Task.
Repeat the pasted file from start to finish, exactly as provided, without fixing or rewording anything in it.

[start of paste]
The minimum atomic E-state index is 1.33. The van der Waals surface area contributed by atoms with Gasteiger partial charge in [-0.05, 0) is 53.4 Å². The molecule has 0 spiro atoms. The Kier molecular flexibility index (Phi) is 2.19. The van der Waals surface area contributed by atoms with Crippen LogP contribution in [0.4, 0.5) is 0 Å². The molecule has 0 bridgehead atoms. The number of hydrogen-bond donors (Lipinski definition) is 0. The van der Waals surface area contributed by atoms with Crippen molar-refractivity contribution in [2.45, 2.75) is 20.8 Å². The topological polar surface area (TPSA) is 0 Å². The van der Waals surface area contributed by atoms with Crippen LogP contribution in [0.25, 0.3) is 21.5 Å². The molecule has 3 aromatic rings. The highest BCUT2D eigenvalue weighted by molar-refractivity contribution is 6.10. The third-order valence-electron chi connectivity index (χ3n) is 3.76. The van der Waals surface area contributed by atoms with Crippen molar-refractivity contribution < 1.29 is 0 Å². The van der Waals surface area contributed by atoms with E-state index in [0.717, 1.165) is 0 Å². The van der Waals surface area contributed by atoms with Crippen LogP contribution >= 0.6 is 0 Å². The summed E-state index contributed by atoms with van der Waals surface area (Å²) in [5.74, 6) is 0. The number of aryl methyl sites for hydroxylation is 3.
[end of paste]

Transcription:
The minimum atomic E-state index is 1.33. The van der Waals surface area contributed by atoms with Gasteiger partial charge in [-0.05, 0) is 53.4 Å². The molecule has 0 spiro atoms. The Kier molecular flexibility index (Phi) is 2.19. The van der Waals surface area contributed by atoms with Crippen LogP contribution in [0.4, 0.5) is 0 Å². The molecule has 0 bridgehead atoms. The number of hydrogen-bond donors (Lipinski definition) is 0. The van der Waals surface area contributed by atoms with Crippen molar-refractivity contribution in [2.45, 2.75) is 20.8 Å². The topological polar surface area (TPSA) is 0 Å². The van der Waals surface area contributed by atoms with Crippen LogP contribution in [0.25, 0.3) is 21.5 Å². The molecule has 3 aromatic rings. The highest BCUT2D eigenvalue weighted by molar-refractivity contribution is 6.10. The third-order valence-electron chi connectivity index (χ3n) is 3.76. The van der Waals surface area contributed by atoms with Crippen molar-refractivity contribution < 1.29 is 0 Å². The van der Waals surface area contributed by atoms with E-state index in [0.717, 1.165) is 0 Å². The van der Waals surface area contributed by atoms with Crippen LogP contribution >= 0.6 is 0 Å². The summed E-state index contributed by atoms with van der Waals surface area (Å²) in [5.74, 6) is 0. The number of aryl methyl sites for hydroxylation is 3.